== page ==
By Aviva Patz in Prevention. (An American view).
There’s no cure for Restless Legs Syndrome, a poorly understood neurological disorder that triggers pain, twitching, burning, crawling, tingling, and other unpleasant sensations in the legs at night, sparking a desperate urge to move them. So for the 10% of Americans who struggle with this condition, the challenge is to manage the symptoms, which can seriously sabotage sleep and quality of life.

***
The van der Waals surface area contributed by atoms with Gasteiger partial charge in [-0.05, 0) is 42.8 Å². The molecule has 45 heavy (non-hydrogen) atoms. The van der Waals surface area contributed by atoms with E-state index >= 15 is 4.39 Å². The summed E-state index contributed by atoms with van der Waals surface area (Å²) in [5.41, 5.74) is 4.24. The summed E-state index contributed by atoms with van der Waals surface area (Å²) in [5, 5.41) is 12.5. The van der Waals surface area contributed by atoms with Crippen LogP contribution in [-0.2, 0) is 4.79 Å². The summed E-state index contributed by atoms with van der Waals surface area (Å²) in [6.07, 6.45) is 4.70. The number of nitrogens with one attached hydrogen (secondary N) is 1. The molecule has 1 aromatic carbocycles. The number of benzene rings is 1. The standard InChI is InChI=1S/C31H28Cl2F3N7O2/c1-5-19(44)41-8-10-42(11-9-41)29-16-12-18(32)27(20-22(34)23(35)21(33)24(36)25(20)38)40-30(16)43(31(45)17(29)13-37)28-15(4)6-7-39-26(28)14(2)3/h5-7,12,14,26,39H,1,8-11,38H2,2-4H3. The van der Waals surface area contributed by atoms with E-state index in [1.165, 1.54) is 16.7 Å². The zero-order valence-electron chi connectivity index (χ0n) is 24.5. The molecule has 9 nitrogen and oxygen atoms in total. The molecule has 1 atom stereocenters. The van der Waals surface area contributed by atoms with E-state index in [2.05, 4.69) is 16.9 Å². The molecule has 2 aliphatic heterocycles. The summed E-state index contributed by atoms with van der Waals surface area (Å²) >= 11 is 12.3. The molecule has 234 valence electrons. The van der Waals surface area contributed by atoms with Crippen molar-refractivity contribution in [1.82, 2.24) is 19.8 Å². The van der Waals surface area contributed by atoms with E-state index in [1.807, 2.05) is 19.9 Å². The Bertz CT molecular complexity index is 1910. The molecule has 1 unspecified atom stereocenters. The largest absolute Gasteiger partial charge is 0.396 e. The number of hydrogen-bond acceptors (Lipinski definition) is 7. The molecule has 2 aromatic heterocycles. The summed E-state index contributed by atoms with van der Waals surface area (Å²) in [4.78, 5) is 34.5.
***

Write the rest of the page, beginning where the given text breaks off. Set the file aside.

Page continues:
Yes, there are FDA-approved medications, and they’re effective, but they have side effects (such as fatigue, dry mouth, weight gain, and brain fog) and their powers may be limited. “The medicines tend to stop working after 2 or 3 years, though newer ones may help for 8 to 10 years,” says Norma Cuellar, PhD, a professor of nursing at Capstone College of Nursing in Alabama and a complementary medicine consultant for the Restless Legs Syndrome Foundation. “But the older you get, the worse your symptoms, so it’s a good idea to find alternative ways to manage them.”
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